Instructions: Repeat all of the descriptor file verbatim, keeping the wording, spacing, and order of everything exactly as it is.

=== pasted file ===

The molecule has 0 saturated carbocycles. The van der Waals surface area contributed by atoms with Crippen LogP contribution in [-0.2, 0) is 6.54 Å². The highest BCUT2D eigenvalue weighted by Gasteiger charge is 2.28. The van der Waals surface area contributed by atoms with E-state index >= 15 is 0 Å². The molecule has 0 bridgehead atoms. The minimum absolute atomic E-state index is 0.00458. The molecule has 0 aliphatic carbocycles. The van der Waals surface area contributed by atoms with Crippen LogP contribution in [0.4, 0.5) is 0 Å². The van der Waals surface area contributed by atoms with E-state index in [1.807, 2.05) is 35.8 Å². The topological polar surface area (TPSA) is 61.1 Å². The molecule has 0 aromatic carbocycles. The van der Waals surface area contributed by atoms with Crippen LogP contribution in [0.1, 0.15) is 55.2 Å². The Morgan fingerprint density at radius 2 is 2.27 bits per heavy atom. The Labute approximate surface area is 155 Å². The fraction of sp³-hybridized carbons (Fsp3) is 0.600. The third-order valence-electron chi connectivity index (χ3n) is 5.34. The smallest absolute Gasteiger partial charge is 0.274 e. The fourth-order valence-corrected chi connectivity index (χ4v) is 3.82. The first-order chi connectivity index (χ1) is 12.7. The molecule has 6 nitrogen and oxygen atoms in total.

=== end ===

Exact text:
The molecule has 0 saturated carbocycles. The van der Waals surface area contributed by atoms with Crippen LogP contribution in [-0.2, 0) is 6.54 Å². The highest BCUT2D eigenvalue weighted by Gasteiger charge is 2.28. The van der Waals surface area contributed by atoms with E-state index >= 15 is 0 Å². The molecule has 0 bridgehead atoms. The minimum absolute atomic E-state index is 0.00458. The molecule has 0 aliphatic carbocycles. The van der Waals surface area contributed by atoms with Crippen LogP contribution in [0.4, 0.5) is 0 Å². The van der Waals surface area contributed by atoms with E-state index in [1.807, 2.05) is 35.8 Å². The topological polar surface area (TPSA) is 61.1 Å². The molecule has 0 aromatic carbocycles. The van der Waals surface area contributed by atoms with Crippen LogP contribution in [0.1, 0.15) is 55.2 Å². The Morgan fingerprint density at radius 2 is 2.27 bits per heavy atom. The Labute approximate surface area is 155 Å². The fraction of sp³-hybridized carbons (Fsp3) is 0.600. The third-order valence-electron chi connectivity index (χ3n) is 5.34. The smallest absolute Gasteiger partial charge is 0.274 e. The fourth-order valence-corrected chi connectivity index (χ4v) is 3.82. The first-order chi connectivity index (χ1) is 12.7. The molecule has 6 nitrogen and oxygen atoms in total.